Common area maintenance charges

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Common Area Maintenance charges, or CAM for short, are one of the net charges billed to tenants in a commercial triple net (NNN) lease, and are paid by tenants to the landlord of a commercial property. A CAM charge is an additional rent, charged on top of base rent, and is mainly composed of maintenance fees for work performed on the common area of a property.

Each tenant pays their pro rata share of a property's total CAM charges, which prorated share is the percentage of the tenant's rented square footage of the total, rentable square footage of the property.[1][2]

A common example of a CAM item is the cost of cleaning the walkways in a shopping mall. It is assumed that every tenant benefits from a clean environment, and should share in that cost. An example of a CAM that is charged to only a subset of tenants might be the charges for cleaning the food court area, where all of the vendors in the court collectively cover the higher cost of cleaning the tables on a frequent schedule.

Breakdown of charges[edit]

Landlord and Tenant negotiate CAM charges before signing the lease, so the charges vary from lease to lease, and operating costs that can be billed as CAM charges by the landlord vary from tenant to tenant. Generally, landlords want CAM charges defined so broadly that they can pass through a majority of their operating expenses to tenants. The tenant generally wants CAM charges defined narrowly in hopes that the landlord pays a majority of the operating costs.

Examples of services often billed to tenants as CAM charges include portering, parking lot striping, parking lot lighting, and landscaping.[3] CAM charges can be broken into two subcategories—controllable and uncontrollable. Uncontrollable CAM charges are security costs, utilities, and snow removal expenses. All other expenses charged as a CAM charge are considered controllable.

In certain leases, CAM charges also consists of administrative and management fees. Administrative fees are a negotiated percentage of all costs of operating and maintaining a property. Management fees are a percentage of gross rents collected, which percentage is defined in the management agreement between the management company and ownership of the property.[4]

Caps and Floors[edit]

CAM charges are subject to wide variations as tenants move in and out and various inflationary items occur. This can make it difficult for both the tenant and landlord to predict their future cash flows with any accuracy. To address this, some leases include "cap" and "floor" terms which limit these changes to fixed values on a year-over-year basis.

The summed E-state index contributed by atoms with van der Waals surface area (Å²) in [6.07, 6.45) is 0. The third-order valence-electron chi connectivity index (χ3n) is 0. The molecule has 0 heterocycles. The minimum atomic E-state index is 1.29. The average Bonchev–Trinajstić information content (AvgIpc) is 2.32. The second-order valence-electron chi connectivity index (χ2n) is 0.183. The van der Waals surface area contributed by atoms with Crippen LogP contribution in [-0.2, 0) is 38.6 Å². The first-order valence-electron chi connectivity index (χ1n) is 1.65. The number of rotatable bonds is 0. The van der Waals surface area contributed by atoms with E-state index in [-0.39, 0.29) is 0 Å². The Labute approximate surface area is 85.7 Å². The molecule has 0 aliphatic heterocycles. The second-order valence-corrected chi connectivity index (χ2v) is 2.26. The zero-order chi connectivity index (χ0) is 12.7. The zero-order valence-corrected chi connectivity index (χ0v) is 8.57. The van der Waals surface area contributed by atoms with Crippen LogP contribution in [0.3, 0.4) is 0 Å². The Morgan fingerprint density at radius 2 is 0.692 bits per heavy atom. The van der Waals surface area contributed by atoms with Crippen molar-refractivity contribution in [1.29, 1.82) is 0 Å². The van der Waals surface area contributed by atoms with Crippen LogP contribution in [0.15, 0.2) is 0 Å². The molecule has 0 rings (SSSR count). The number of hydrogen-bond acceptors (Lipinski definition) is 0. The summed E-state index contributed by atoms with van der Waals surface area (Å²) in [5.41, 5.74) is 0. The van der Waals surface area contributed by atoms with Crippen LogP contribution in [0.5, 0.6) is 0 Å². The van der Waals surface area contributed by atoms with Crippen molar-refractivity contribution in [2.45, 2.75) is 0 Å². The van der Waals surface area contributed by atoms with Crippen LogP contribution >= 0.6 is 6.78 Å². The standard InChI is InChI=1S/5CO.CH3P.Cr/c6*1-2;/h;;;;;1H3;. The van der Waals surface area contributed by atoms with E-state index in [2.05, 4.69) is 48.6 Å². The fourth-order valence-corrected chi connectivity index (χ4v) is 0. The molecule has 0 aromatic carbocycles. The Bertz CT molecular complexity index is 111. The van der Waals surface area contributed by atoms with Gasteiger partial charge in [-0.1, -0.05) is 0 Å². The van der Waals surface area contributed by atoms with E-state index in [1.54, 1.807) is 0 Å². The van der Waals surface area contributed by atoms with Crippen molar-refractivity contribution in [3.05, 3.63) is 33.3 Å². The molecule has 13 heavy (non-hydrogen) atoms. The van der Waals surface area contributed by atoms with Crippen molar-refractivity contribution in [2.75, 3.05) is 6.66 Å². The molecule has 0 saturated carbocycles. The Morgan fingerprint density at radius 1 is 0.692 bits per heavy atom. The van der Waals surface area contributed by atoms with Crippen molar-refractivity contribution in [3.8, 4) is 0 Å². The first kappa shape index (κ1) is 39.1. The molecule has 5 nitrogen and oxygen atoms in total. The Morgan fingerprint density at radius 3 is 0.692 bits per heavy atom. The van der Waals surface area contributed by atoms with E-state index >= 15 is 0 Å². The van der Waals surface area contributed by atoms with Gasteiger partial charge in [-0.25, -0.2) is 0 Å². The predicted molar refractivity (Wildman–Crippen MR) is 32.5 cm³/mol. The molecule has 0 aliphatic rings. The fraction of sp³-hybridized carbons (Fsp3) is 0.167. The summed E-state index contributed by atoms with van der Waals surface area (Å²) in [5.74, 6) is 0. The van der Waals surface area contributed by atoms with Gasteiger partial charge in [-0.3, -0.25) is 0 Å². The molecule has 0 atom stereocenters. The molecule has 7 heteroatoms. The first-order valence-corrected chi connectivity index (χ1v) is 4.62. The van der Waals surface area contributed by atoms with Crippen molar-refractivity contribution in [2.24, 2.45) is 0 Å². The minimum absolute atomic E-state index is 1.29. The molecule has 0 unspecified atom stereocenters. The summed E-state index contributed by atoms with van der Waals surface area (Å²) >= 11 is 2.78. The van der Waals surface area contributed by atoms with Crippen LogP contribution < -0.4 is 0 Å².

A cap on CAM charges limits the amount by which CAM charges can rise each year, and are presented as a percentage. Again, as with the CAM charges themselves, caps are also negotiated between the tenant and landlord, and thus vary from lease to lease. Caps can be cumulative or compounded, and calculated year-over-base or year-over-year.[5]

Year-over-base caps allow the cap to raise each year by a certain, predetermined percentage of a pre-determined, initial (base) CAM charge. Year-over-year caps mean the percentage increase applies not to a base amount, but to the actual CAM charge of the previous year. Cumulative caps allow the yearly percentage increase of the CAM Cap to accumulate. Thus, a yearly 5% cap would grow the cap each year by 5%, so that the first year it was a 5% cap, the 2nd year a 10% cap, the third year 15, and so on. Compounded caps allow the yearly percentage increase of the CAM Cap to grow at a compounded rate each year.

If actual CAM charges are lower than the cap, the cap does not apply.[4] In these cases, a floor might be used instead. Floors are useful when there is some assumption that there will be inflation in CAM charges over time, even if there is no inflation in a given year. A floor will budget in a minimum increase in the charges, with the expectation that it will lessen a more major increase in the future.

Recoveries[edit]

Also known as reconciliations, true-ups, and billbacks, CAM Recoveries are the annual reconciliation of the actual Common Area Maintenance Charges for a fiscal year versus the monthly charges billed to the tenant.

The monthly CAM charges a tenant pays as a part of the rent are actually estimates of that tenant's monthly, pro-rated CAM charge for the current fiscal year. The estimate is created from a property's budget by the property manager. After the fiscal year ends, an audit is done of the paid CAM charges versus the actual CAM charges, and the difference is either paid to the landlord, or the tenant.[3]

References[edit]

  1. ^ Kovacs, Michael. "Splitting Costs- CAM Charges » Ostrow Reisin Berk & Abrams, Ltd". Retrieved 2014-01-20. 
  2. ^ "What Are Common Area Maintenance Charges (CAM) In A Commercial Lease? | Spadea Lignana". Spadealaw.com. 2011-07-12. Retrieved 2014-01-20. 
  3. ^ a b "CAM COSTS, CAPS, AUDITS AND NEW IDEAS: THE VIEW FROM BOTH SIDES OF THE TABLE" (PDF). Retrieved 2014-01-20. 
  4. ^ a b Betesh, Marc E. and Nancy M. Davis (May–June 2009), Negotiating Common Area Maintenance Costs, Probate & Property, pp. 40–45, retrieved 2014-01-20 
  5. ^ Misonzhnik, Elaine (1999-09-01). "The Battle over CAM Charges | mag content from National Real Estate Investor". Nreionline.com. Retrieved 2014-01-20.